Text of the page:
1. Business

In the Aftermath of a SALE

Intro by Skip Cohen

Just like Sarah Petty starts out in this post from her Joy of Marketing blog, I see photographers every day hit the panic button and discount their services. Then another photographer in the community decides to undercut prices even more. Before you know it you’ve got a price war, and everybody’s eating macaroni and cheese for dinner instead of steak!

Okay, the analogy is a little bit of an embellishment, but it’s such a sad situation when photographers think of themselves as a commodity product rather than focusing on the experience they can create; the value of the product itself and the importance of building a strong skill set!

Years ago, I had a great conversation with one of the industry’s leading wedding photographers, Cliff Mautner. He wanted to put together a strong promotion but didn’t want to discount his services. So, he added more time to his coverage. His prices didn’t change, but what he provided did, and without giving away the “store.”

There are times when it’s appropriate to do a sale but pay attention to Sarah’s points below. If your business is slow, then take a long look at what the problem is and look for solutions to create excitement without a discounting!

By Sarah Petty

I see it every day. A sign in a dentist office declares “Any treatment—40 percent off regular price!” A local Realtor advertises lower commissions: Any house. Any price. Sound intriguing?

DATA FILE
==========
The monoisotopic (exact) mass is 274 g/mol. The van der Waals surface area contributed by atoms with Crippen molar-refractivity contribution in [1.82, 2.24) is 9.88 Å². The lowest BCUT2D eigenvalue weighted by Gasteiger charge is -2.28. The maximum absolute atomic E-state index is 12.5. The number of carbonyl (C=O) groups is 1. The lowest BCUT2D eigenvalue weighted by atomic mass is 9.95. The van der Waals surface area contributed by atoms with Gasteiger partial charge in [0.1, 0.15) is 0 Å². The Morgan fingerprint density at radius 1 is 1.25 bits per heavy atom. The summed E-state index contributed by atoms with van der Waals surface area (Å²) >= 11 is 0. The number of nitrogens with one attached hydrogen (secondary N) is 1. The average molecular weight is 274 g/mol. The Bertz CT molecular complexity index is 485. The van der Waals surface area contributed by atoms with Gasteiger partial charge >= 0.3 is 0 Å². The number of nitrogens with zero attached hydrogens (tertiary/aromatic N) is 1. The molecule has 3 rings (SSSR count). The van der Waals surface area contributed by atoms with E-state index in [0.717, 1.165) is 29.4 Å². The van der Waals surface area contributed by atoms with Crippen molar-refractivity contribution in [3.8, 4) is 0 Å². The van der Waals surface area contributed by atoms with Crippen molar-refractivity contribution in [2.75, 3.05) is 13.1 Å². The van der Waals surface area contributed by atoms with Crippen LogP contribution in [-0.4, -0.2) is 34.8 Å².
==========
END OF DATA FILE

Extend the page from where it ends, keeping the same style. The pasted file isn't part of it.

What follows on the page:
Of course, it does. We all like to save money. But, remember what a sale does to the value of your products and services. If you could get a product or service 50 percent off if you just waited a few weeks. Why wouldn’t you?

What Sales Do to Your Business

Everyone wants a deal. But certain people shop specifically for the lowest price. They are less loyal. They don’t care about the quality of what they are buying. You can’t build the business you want with these clients.

That’s why it’s important as a boutique business owner to ask yourself, Who is my ideal client?

The client who values a high-priced luxury automobile may not value organic foods.

The person who values racing bicycles may not value custom artwork. It’s not about demographics (age, income, gender); it’s about what is important to people.

When is it okay to have a sale?

  1. Fleeting inventory.
  2. Bundling
  3. Inventory Closeout
  4. Prepays
  5. Training
  6. Sampling
  7. The Partner Discount

 What you should never do!

  1. Panic Sales: Customers can smell desperation. A panic sale will not only devalue your brand, but also the sale numbers don’t allow you enough profit to continue operating your business the same way.
  2. Social Sales: Groupon and other online sites or group buying memberships are great for driving customers to businesses. However, the sales they run are typically far too aggressive from a pricing standpoint for a boutique business to maintain that level of business.

 Questions to ask yourself:

  1. Do you have any inventory that is fleeting?
  2. Do you have any products and services that make sense to bundle?
  3. Do you have times of the year when it makes sense to close out inventory? If yes, put it on your calendar and put it in your financial planning folder.